Mitt Romney and Joe Biden Defend Mormonism
Image from LA Times
After running for president in the 2008 and 2012 presidential elections, Mitt Romney became one of the most visible Mormons in politics, drawing both criticism and praise for his faith.
While attention and pressure were heaped on Romney because of his religion, he made it clear, "I do not try to distance myself from my faith in any way shape or form. . . . I accept all my faith, but I don't impose my faith's beliefs on you."
In a 2007 speech, Romney emphatically said, "I believe in my Mormon faith and endeavor to live by it. . . . Some believe such a confession of my faith will sink my candidacy. If they are right, so be it. But I think they underestimate the American people. Americans do not respect believers of convenience. Americans tire of those who would jettison their beliefs, even to gain the world.”
During that same speech, Romney testified of his belief that "Jesus Christ is the Son of God and the Savior of mankind,” and in a later interview, he clarified, "I am very proud of the Mormon church. I am proud of the fact that my forefathers helped to found the American West; that we have fought for the vision of religious tolerance; that we have achieved it; and that someone like me can run for president."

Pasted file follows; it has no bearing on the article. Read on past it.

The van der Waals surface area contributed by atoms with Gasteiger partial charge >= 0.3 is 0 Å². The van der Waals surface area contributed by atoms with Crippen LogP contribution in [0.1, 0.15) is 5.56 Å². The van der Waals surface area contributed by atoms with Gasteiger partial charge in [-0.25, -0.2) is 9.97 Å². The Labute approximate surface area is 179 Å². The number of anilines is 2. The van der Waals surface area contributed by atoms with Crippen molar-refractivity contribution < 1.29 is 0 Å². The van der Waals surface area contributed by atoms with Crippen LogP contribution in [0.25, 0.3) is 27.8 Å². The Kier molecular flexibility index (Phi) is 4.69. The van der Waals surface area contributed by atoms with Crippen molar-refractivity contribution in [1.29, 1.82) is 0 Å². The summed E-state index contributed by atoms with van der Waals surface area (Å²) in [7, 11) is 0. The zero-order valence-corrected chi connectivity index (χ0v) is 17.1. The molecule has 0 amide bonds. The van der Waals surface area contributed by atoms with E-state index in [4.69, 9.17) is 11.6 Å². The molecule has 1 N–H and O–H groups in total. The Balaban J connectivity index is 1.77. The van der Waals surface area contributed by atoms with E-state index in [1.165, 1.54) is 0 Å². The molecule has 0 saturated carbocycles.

During the 2012 presidential election, Romney's faith once again entered the spotlight, and in his defense of his religion, Romney found an unlikely ally—Vice President Joe Biden.
"Even though he may very well be our opponent, I think it's outrageous—I think it's outrageous that people—or the polling data show that they will not support him, whatever percentage it is . . . because he is a Mormon," Biden said in 2011 while speaking at the University of Pittsburgh. "I find it preposterous that in 2011 we're debating whether or not a man is qualified or worthy of your vote based on whether or not his religion—being a Latter-day Saint—is a disqualifying provision. It is not. It's embarrassing. And we should be ashamed anyone who thinks that way."